EEF chief executive, Terry Scuoler sets out the basics which need to ground government support of waste reduction and resource efficiency in UK manufacturing.
Industry is under pressure from economic uncertainty, rising costs and increasing raw materials shortages. As such, the search for ways to become more efficient and find cost savings, including waste reduction and exploitation has become more urgent. But is government providing the right framework to support the efforts of industry around waste?
EEF’s recent report Defra’s Waste Policy Review – Six months on, part of our Green v Growth campaign, identified three challenges for government to respond to in order to help companies become more resource efficient. Firstly, manufacturers still hold a deep concern about accessing secure resources at the right quality. In a recent survey of manufacturing executives, 80% now regard a shortage of raw materials as a risk to their business and one in six said that a shortage of raw materials is now a brake on growth. We need a resource management strategy analysing how materials can flow more easily in the economy, setting out what we need for the long-term.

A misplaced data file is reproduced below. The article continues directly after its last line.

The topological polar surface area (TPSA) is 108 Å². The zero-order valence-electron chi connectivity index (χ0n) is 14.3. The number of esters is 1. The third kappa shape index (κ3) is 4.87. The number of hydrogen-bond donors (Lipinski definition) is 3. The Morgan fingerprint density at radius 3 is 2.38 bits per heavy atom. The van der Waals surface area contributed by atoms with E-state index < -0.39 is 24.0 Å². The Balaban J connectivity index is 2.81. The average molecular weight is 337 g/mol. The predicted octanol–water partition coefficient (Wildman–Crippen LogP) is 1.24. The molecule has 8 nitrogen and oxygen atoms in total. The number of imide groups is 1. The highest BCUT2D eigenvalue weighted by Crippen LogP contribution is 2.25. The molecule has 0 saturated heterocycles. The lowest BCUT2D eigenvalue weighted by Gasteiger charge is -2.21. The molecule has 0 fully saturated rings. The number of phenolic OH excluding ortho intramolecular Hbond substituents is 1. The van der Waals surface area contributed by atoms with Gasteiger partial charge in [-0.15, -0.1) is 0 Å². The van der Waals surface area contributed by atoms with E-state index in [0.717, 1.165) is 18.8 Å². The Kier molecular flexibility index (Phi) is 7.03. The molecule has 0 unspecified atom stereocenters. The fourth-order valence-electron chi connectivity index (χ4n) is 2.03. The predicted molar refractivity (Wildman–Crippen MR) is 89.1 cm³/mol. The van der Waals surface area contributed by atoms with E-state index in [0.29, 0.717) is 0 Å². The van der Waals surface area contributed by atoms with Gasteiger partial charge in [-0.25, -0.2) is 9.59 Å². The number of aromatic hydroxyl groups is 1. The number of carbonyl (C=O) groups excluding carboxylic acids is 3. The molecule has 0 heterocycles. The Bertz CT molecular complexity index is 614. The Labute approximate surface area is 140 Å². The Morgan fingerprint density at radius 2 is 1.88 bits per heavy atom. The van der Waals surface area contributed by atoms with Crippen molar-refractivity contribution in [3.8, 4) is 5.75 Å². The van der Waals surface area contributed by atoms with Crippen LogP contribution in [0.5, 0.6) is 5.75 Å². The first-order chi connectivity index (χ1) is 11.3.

Secondly, the legislative framework for waste is confusing and can inadvertently act as a barrier to resource efficiency. We need a new cohesive policy framework centred on valuing waste as a resource while ensuring the environment is protected.
This could revitalise the waste regulatory framework that has evolved piecemeal over the last 30 years. We believe there is a real opportunity for new, better regulation approaches. Regulators can stimulate resource efficiency by outlining what is permissible, rather than what is not.
Thirdly, manufacturers need excellent waste services and expert advice they can trust in order to make the most out of their wastes. Announcements such as the local authority commitment to open up services to businesses and the responsibility deal signed by the waste management sector are positive steps.
Resource efficiency can give our businesses and the UK a real competitive edge at the same time as securing essential environmental outcomes. It is time for government to match the ambitions of business.